I recently came across the paper Do you have to be smart to be rich? The impact of IQ on wealth, income and financial distress by J L Zagorsky (*Intelligence*, in press). The subject is interesting: does higher intelligence increase income and saved wealth, and does it protect from making bad financial decisions? Zagorsky reaches the counterintuitive conclusion that it does not improve overall wealth despite increasing income (the income part was known before), and that there is a nonlinear relationship between IQ and being in financial distress: being smarter does not reliably make you economically wiser.

Data from table 2, showing median income and net worth. The medians are at least increasing!

These conclusions would have been good if they had not been marred by "machine thinking". There was frequent references to which piece of software that was being used, as if this would be relevant when the statistical methods were stated. A number of regressions were done using multiple methods, for the stated purpose of dealing with the skewedness of financial data. But if financial data are too skew, wouldn't log data work better? I got the impression of the author simply using the entire toolbox because it was there. Using several different kinds of regressions doesn't give much information to compare with and increases the chances of spurious significance. A better approach might be something along the lines of Sala-I-Martin's "millions of regressions" method where the distribution of coefficients of a particular variable is analysed when different sets are included in the regression. This gets around the risk of handpicking explanatory variables.

The most irritating case was the financial distress analysis where a third degree polynomial was fitted because: "First, by using Excel's chart trend-line function, a polynomial of order 3 visually best fits the data series shown in Table 5." Here is the data, I leave it to the viewer to determine whether this really looks like a third degree curve:

"Second, a common way of ranking competing logistic models is comparing their Akaike's information criteria (AIC) (Akaike, 1974). The model with the smallest AIC fits the data best. Starting from a linear model the AIC falls until IQ cubed is added, but then it rises sharply once IQ raised to the fourth power is included." Here the author does not explain how AIC was applied, but given the skewness of financial data that does not appear to be controlled, one cannot assume normal errors and that may quite possibly give skewed results too if the software assumes normality.

The resulting conclusion that high IQ people may be more likely to suffer financial trouble seems to be due to the cubic term. Zagorsky tries a number of explanations:

"One explanation is that higher IQ score individuals might

be busier and less focused on routines like paying bills. Another explanation is those with a higher IQ score might lead a life-style that is closer to the financial precipice because they feel they are smart enough to calculate and understand all relevant factors. A third explanation is that smarter people have a better memory and are more likely to remember mistakes."

There is probably some truth to this. But a far simpler explanation is that it is a case of overfitting.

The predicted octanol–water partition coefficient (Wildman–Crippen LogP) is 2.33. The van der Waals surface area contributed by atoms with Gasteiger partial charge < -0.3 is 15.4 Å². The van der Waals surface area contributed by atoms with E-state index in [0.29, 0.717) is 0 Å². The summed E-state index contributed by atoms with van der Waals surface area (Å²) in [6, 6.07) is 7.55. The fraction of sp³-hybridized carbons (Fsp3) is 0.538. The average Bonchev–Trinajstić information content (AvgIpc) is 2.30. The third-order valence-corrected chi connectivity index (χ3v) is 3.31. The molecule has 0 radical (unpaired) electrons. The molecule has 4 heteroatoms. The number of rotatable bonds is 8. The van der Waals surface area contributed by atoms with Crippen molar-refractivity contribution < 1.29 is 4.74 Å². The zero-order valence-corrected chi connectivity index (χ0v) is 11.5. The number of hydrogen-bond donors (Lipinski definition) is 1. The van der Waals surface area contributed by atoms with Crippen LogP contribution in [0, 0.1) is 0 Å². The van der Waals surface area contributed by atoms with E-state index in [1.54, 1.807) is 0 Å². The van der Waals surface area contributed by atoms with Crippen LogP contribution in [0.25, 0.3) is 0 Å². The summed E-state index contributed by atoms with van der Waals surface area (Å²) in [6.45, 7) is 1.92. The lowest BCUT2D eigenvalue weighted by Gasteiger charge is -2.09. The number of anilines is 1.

A fitted high degree polynomial will rush towards (positive or negative) infinity outside the interval of points it has been fitted to. The financial data seems to be mostly in the interval 75-125 (as would be expected from a normal population) but is extrapolated up to 140 in table 7. No wonder the risks start increasing!

Here is a toy example, where I simulated 1000 individuals with IQs 75-125, with a trouble probability that was a simple parabolic curve plus noise. I fitted a linear, quadratic and cubic curve to them.

The blue cubic curve suffers from clear overfitting. Zagorsky's regression is admittedly different, but the evidence for a need of third degree polynomials does not look that strong.

In the end, this paper is a good example of why we should not let our software do our scientific thinking. Research is not just about getting a dataset, plugging it into a statistical model and coming up with an explanation of why the result is plausible.

Still, what is not enough for a scientific paper may be enough for a blog. I took the WORDSUM data from the GSS as a proxy for intelligence, and plotted the frequency distribution of INCOME.

There seems to be a pretty solid link between having more than 4-5 points of WORDSUM and getting a better income. Unfortunately I did not find any variables useful to estimate savings, so we cannot check the most interesting issue in Zagorsky's paper. Plotting whether people feel they are satisfied with their financial situation showed a clear trend:

Being above average seems to make you more satisfied. maybe this is just because of the higher income, but I would suspect savings do play a role.

There are variables representing economic trouble, and when summed together and plotted with WORDSUM we get this:

Not much evidence for more trouble at the high end, but it looks like some more financial distress in the lower mid part of the intelligence gaussian. This is where there are enough people to get some data, they have reasonably large incomes, and they might be stupid from time to time. There is also a pretty strong anticorrelation (-0.38) between WORDSUM and thinking that there is no point in planning, that one has little control over bad events and good events are mostly luck (I added BADBRKS, LITCNTRL, MOSTLUCK, NOPLAN). That kind of fatalism and external locus of control seems pretty likely to predispose to financial troubles and low saving.

Posted by Anders3 at April 9, 2007 02:02 PMComments